Narcissism is defined as—“dominant interest in one’s self; the state in which the ego is invested in oneself rather than in another person.  Self Love.

It is usually characterized by an excessive display of love and admiration of oneself. This pre-occupation with the self often diminishes empathy for others. At a psychological level, it is usually driven by unconscious deficits in self-esteem and a need for external validation such as attention and admiration from others or obsession with attention-attracting possessions.

Freud named this type of personality after a mythical figure, Narcissus, who died because of his psychological obsession with himself.

Of course narcissism can also be positive.  Narcissists have motivated and inspired others to reach great accomplishments. Donald Trump and Larry Ellison of Oracle might be some of several leaders who come to mind  These leaders see the world as it can be and not as is.  They don’t shy away from risk or the necessary effort to transform the ordinary into the extraordinary.  A narcissist has a strong back bone and the audacity to not take no for an answer and to push through resistance.  He has extraordinary oratory skills, charm, and charisma that allow him to influence and motivate the masses in support of his grand vision.  His followers want to like and follow him and to receive his approval.

However, these strengths can also be “overused”.  The same energy and skills that make the narcissist successful when overused can lead to his downfall.  Grand vision when not responsive to change or new information can become an impediment to creativity and innovation.  Resolve and resilience to push through obstacles to achieve extraordinary success can become the source for engaging in brutal and senseless dysfunctional behaviors designed to eliminate opposition, win at any cost, and to cause burnout in the organization.  The courage and risk taking mindset that provided the organization opportunities to experiment and be an industry leader can turn into a high stake reckless poker game that created the financial collapse of 2007 and the downfall of Enron.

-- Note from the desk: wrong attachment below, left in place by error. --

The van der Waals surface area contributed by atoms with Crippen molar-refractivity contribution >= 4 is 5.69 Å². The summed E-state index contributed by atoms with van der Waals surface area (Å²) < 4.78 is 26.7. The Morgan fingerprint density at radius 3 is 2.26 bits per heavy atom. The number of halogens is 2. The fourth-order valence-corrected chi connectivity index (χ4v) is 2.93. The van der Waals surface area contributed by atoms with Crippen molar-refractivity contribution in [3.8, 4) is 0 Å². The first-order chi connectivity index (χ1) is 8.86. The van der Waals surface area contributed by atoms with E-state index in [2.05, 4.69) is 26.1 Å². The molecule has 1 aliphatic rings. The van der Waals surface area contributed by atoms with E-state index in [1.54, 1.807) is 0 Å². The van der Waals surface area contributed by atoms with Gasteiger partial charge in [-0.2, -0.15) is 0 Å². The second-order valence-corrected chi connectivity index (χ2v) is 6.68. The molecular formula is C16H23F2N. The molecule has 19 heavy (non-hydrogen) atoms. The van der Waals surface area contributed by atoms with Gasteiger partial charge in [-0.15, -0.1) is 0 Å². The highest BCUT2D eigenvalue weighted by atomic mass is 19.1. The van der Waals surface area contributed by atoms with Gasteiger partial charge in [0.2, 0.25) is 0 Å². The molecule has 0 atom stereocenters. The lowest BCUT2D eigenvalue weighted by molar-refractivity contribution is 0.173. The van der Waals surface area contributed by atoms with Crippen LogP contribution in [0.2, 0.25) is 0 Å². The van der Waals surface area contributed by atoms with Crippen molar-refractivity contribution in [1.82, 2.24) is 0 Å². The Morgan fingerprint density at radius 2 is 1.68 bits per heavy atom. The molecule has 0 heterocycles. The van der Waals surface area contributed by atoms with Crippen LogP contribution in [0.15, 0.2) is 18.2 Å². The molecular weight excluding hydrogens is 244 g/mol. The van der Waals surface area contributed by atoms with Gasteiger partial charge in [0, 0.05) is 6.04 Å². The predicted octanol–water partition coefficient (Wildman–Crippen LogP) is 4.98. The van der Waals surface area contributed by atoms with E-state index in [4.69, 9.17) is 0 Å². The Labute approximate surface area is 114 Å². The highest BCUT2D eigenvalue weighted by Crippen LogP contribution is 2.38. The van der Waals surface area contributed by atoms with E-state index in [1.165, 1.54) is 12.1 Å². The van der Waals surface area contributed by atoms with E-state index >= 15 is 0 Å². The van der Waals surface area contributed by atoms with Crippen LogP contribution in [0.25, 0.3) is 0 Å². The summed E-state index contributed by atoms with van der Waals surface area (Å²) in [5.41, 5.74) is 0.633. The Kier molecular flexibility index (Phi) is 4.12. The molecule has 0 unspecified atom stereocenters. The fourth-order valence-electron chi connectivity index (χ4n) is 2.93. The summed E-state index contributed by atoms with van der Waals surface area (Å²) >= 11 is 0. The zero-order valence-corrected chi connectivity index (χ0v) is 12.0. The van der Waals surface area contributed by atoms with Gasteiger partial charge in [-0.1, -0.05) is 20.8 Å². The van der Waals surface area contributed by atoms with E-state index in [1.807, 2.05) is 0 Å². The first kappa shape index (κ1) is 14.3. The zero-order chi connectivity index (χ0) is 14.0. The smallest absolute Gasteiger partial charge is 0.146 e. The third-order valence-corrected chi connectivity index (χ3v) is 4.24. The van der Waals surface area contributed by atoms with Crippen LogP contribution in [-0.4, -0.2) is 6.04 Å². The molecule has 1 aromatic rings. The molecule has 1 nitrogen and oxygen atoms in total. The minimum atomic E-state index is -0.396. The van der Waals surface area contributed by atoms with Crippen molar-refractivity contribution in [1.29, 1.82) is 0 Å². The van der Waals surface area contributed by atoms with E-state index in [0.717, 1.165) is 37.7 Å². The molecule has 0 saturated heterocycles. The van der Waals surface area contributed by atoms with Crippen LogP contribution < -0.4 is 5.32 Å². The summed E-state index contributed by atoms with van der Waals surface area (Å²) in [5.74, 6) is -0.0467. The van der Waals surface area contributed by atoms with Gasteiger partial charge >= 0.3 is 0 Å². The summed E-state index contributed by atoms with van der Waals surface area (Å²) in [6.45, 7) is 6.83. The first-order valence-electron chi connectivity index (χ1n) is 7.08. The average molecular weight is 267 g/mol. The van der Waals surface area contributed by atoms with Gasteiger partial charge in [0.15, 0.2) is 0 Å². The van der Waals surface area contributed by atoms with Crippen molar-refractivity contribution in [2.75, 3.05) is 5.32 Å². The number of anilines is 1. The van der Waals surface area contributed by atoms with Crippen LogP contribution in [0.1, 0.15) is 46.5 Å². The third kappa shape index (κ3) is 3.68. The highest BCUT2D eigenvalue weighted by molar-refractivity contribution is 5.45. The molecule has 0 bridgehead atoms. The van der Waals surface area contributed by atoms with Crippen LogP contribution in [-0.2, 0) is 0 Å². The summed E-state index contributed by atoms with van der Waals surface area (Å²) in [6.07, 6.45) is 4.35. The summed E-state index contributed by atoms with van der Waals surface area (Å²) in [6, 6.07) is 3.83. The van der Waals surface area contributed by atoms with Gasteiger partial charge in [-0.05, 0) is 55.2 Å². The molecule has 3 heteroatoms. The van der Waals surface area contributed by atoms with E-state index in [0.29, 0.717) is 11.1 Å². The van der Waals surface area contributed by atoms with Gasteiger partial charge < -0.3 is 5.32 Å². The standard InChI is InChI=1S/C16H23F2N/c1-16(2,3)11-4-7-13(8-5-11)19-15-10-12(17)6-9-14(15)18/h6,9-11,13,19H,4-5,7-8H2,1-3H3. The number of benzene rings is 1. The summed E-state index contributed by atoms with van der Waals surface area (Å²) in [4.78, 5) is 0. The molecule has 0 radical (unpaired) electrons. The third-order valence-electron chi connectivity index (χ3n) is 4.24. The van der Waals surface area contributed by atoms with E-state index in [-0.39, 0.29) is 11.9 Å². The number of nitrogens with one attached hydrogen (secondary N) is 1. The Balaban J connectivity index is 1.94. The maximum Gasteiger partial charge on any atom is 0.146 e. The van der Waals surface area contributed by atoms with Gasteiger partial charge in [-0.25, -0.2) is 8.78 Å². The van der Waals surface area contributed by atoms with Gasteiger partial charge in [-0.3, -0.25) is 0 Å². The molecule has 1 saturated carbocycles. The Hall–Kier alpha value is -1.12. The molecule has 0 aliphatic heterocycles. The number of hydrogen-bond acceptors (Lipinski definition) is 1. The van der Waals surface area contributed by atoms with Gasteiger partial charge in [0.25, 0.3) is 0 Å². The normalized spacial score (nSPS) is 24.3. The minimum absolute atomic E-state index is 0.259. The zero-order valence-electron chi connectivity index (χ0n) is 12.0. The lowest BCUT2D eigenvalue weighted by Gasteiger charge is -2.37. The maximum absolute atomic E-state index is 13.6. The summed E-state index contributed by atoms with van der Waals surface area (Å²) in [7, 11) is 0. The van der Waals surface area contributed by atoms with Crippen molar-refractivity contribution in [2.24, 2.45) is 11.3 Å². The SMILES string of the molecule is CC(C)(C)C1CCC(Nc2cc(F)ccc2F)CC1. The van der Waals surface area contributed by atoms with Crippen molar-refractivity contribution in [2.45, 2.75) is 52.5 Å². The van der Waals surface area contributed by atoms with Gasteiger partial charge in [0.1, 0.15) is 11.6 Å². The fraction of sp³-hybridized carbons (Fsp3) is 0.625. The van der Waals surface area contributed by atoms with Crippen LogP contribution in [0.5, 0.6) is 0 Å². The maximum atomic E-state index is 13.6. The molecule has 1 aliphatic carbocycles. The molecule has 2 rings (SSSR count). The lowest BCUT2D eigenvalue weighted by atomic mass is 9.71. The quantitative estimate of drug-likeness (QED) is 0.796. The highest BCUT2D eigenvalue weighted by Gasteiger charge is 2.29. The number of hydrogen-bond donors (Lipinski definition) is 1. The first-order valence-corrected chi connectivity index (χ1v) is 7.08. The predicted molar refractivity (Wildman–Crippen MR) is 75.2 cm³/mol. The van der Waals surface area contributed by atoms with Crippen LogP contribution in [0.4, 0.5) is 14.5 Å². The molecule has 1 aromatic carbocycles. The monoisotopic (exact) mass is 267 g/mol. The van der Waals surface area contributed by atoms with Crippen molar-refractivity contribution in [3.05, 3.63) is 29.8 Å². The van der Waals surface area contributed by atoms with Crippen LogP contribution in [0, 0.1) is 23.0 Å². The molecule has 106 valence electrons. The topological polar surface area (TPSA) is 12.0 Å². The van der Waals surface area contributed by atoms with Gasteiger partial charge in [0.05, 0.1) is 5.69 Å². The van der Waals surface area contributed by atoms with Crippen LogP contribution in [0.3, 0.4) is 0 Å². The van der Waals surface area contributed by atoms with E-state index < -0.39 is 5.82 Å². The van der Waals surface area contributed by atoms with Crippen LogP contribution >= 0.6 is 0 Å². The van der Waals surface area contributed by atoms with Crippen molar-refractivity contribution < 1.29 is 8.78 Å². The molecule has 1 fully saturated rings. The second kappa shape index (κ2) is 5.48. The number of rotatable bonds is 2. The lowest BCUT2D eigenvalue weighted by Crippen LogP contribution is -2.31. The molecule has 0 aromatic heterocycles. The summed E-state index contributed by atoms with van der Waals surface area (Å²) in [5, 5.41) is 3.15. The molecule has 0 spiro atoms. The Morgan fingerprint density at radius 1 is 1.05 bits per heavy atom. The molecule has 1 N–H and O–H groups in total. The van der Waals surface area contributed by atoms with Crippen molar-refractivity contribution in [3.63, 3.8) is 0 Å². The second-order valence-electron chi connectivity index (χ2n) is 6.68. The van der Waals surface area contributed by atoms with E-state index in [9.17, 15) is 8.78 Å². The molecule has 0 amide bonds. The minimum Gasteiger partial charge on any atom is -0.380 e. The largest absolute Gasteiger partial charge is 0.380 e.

Success is the enemy of the dysfunctional narcissist. As he gains power, wealth, and adulation he sees himself as of a higher order and not bound by ordinary societal conventions and rules. He gravitates towards a survival of fittest mindset.  The more his followers bestow admiration on him the more isolated he becomes. He will not hear those that are trying in earnest to help him.  He starts to reward and recognize those that are aligned with his views and distances himself from the others.

The fall of the narcissist leader is a tragic and gut-wrenching event to witness.  Not only because of the toll it takes on those that surround them, but also the personal agony and pain that the narcissist experiences.  The narcissist is usually marching to a different drum in his head and is generally oblivious to the emerging disaster surrounding him.  He lacks self awareness, understanding, and empathy for others and is distrustful and even revengeful of any source that contradicts them. Maurice Greenberg, the former CEO of AIG, and Donald Trump make a practice of threatening or taking legal action against those they see as presenting unflattering depictions of them.

In the next posting, I will pick up at this juncture and further chronicle the normal demise of narcissist leaders overusing their strenghts and my experiences in coaching them.

Questions For On-line Conversation

  1. Have you experienced Narcissist tendencies in yourself?  If yes were you able to manage it productively?
  2. Have you been led by or worked with a narcissist leader? What lessons or takeaways would you like to share with the readers?
  3. Have you through your actions empowered a narcissist? Tell us about it…

The Giver Leader

There are occasions in my readings of leadership that I come across material so profound and self-explanatory that I will refer you the source, step aside, and put the spotlight on the author or the guest writer. Such is the case for this posting. This posting is devoted to Professor Adam Grant of the Wharton Business School and his work on the dynamics of “giving” and the work place.

Please read the New York Times Magazine article of March 31, 2013 titled Is Giving the Secret to Getting Ahead? by clicking the following link:

As mentioned in the article, “Grant, 31, is the youngest-tenured and highest-rated professor at Wharton. He is also one of the most prolific academics in his field, organizational psychology, the study of workplace dynamics.”


After reading the article, please join our online conversation by thinking about the following questions, or by posting your own questions or suggestions:

  1. What were your impressions after reading the article?
  2. How do the findings of Adam Grant line up with your own life experiences and thoughts?
  3. tIf you could have dinner with Adam Grant, what would you ask him or suggest to him?